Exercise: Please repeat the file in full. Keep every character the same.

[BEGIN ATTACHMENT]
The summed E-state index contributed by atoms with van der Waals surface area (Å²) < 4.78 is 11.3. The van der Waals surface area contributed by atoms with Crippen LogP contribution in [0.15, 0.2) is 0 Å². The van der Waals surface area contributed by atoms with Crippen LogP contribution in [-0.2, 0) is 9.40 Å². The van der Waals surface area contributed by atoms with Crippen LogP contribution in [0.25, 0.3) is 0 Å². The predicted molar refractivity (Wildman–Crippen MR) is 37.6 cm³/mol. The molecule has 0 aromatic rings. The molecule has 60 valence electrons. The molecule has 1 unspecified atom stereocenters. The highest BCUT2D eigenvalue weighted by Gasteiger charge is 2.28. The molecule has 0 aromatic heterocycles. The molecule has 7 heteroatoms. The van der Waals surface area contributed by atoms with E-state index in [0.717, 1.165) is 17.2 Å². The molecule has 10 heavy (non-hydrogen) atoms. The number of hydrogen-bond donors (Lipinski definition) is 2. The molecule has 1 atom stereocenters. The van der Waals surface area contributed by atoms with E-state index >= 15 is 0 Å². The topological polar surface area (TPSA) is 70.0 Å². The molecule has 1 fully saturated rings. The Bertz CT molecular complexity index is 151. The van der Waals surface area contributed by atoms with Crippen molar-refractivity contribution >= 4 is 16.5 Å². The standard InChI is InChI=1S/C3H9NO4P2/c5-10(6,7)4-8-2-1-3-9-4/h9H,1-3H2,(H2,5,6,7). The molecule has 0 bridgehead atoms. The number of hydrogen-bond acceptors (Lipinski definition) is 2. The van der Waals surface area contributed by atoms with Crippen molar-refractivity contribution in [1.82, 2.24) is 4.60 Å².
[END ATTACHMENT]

The summed E-state index contributed by atoms with van der Waals surface area (Å²) < 4.78 is 11.3. The van der Waals surface area contributed by atoms with Crippen LogP contribution in [0.15, 0.2) is 0 Å². The van der Waals surface area contributed by atoms with Crippen LogP contribution in [-0.2, 0) is 9.40 Å². The van der Waals surface area contributed by atoms with Crippen LogP contribution in [0.25, 0.3) is 0 Å². The predicted molar refractivity (Wildman–Crippen MR) is 37.6 cm³/mol. The molecule has 0 aromatic rings. The molecule has 60 valence electrons. The molecule has 1 unspecified atom stereocenters. The highest BCUT2D eigenvalue weighted by Gasteiger charge is 2.28. The molecule has 0 aromatic heterocycles. The molecule has 7 heteroatoms. The van der Waals surface area contributed by atoms with E-state index in [0.717, 1.165) is 17.2 Å². The molecule has 10 heavy (non-hydrogen) atoms. The number of hydrogen-bond donors (Lipinski definition) is 2. The molecule has 1 atom stereocenters. The van der Waals surface area contributed by atoms with E-state index >= 15 is 0 Å². The topological polar surface area (TPSA) is 70.0 Å². The molecule has 1 fully saturated rings. The Bertz CT molecular complexity index is 151. The van der Waals surface area contributed by atoms with Crippen molar-refractivity contribution >= 4 is 16.5 Å². The standard InChI is InChI=1S/C3H9NO4P2/c5-10(6,7)4-8-2-1-3-9-4/h9H,1-3H2,(H2,5,6,7). The molecule has 0 bridgehead atoms. The number of hydrogen-bond acceptors (Lipinski definition) is 2. The van der Waals surface area contributed by atoms with Crippen molar-refractivity contribution in [1.82, 2.24) is 4.60 Å².